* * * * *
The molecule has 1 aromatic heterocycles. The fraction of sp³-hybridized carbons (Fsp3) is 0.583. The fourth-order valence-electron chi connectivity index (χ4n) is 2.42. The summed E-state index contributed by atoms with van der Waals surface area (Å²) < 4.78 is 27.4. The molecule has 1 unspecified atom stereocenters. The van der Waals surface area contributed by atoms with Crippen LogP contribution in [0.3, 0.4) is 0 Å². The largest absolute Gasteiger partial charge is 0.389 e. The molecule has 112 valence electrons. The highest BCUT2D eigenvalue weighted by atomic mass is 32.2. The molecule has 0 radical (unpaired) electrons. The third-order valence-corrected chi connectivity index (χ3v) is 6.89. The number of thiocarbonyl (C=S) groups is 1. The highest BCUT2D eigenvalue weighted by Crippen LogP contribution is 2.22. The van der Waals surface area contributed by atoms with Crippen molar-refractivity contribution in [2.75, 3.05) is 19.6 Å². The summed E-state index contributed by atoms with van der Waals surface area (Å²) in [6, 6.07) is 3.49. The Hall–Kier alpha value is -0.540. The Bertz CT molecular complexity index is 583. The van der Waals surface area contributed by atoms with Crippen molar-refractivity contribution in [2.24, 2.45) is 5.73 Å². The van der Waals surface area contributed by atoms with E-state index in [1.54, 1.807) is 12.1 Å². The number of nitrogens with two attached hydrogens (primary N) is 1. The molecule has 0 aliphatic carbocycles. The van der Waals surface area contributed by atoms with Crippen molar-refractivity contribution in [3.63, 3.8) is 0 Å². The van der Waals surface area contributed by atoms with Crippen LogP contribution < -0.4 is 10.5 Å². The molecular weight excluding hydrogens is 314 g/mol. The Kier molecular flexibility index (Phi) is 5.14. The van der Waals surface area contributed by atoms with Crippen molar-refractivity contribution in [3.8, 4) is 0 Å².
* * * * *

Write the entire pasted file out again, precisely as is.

The molecule has 1 aromatic heterocycles. The fraction of sp³-hybridized carbons (Fsp3) is 0.583. The fourth-order valence-electron chi connectivity index (χ4n) is 2.42. The summed E-state index contributed by atoms with van der Waals surface area (Å²) < 4.78 is 27.4. The molecule has 1 unspecified atom stereocenters. The van der Waals surface area contributed by atoms with Crippen LogP contribution in [0.3, 0.4) is 0 Å². The largest absolute Gasteiger partial charge is 0.389 e. The molecule has 112 valence electrons. The highest BCUT2D eigenvalue weighted by atomic mass is 32.2. The molecule has 0 radical (unpaired) electrons. The third-order valence-corrected chi connectivity index (χ3v) is 6.89. The number of thiocarbonyl (C=S) groups is 1. The highest BCUT2D eigenvalue weighted by Crippen LogP contribution is 2.22. The van der Waals surface area contributed by atoms with Crippen molar-refractivity contribution in [2.75, 3.05) is 19.6 Å². The summed E-state index contributed by atoms with van der Waals surface area (Å²) in [6, 6.07) is 3.49. The Hall–Kier alpha value is -0.540. The Bertz CT molecular complexity index is 583. The van der Waals surface area contributed by atoms with Crippen molar-refractivity contribution in [2.24, 2.45) is 5.73 Å². The van der Waals surface area contributed by atoms with E-state index in [1.54, 1.807) is 12.1 Å². The number of nitrogens with two attached hydrogens (primary N) is 1. The molecule has 0 aliphatic carbocycles. The van der Waals surface area contributed by atoms with Crippen molar-refractivity contribution in [3.63, 3.8) is 0 Å². The van der Waals surface area contributed by atoms with Crippen LogP contribution < -0.4 is 10.5 Å². The molecular weight excluding hydrogens is 314 g/mol. The Kier molecular flexibility index (Phi) is 5.14. The van der Waals surface area contributed by atoms with Crippen molar-refractivity contribution in [3.8, 4) is 0 Å².